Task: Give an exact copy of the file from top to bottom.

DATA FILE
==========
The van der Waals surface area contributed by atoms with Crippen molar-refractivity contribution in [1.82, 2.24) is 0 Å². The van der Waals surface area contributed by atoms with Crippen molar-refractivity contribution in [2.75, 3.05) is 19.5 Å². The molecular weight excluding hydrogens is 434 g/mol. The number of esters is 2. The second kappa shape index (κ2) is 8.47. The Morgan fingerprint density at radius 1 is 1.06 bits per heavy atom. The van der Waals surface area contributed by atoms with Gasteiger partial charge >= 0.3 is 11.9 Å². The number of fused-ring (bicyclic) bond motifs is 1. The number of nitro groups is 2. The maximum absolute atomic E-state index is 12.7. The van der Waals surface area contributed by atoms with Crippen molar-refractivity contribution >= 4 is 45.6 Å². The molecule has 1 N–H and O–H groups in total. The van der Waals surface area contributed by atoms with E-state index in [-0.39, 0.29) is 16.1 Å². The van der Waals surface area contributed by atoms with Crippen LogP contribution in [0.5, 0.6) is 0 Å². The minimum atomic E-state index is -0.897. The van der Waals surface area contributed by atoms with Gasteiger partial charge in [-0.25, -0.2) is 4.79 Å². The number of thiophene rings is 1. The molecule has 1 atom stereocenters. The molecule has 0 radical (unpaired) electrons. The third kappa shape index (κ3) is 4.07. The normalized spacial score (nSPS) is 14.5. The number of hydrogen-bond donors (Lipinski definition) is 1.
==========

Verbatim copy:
The van der Waals surface area contributed by atoms with Crippen molar-refractivity contribution in [1.82, 2.24) is 0 Å². The van der Waals surface area contributed by atoms with Crippen molar-refractivity contribution in [2.75, 3.05) is 19.5 Å². The molecular weight excluding hydrogens is 434 g/mol. The number of esters is 2. The second kappa shape index (κ2) is 8.47. The Morgan fingerprint density at radius 1 is 1.06 bits per heavy atom. The van der Waals surface area contributed by atoms with Gasteiger partial charge >= 0.3 is 11.9 Å². The number of fused-ring (bicyclic) bond motifs is 1. The number of nitro groups is 2. The maximum absolute atomic E-state index is 12.7. The van der Waals surface area contributed by atoms with Crippen molar-refractivity contribution >= 4 is 45.6 Å². The molecule has 1 N–H and O–H groups in total. The van der Waals surface area contributed by atoms with E-state index in [-0.39, 0.29) is 16.1 Å². The van der Waals surface area contributed by atoms with Crippen LogP contribution in [0.5, 0.6) is 0 Å². The minimum atomic E-state index is -0.897. The van der Waals surface area contributed by atoms with Gasteiger partial charge in [-0.25, -0.2) is 4.79 Å². The number of thiophene rings is 1. The molecule has 1 atom stereocenters. The molecule has 0 radical (unpaired) electrons. The third kappa shape index (κ3) is 4.07. The normalized spacial score (nSPS) is 14.5. The number of hydrogen-bond donors (Lipinski definition) is 1.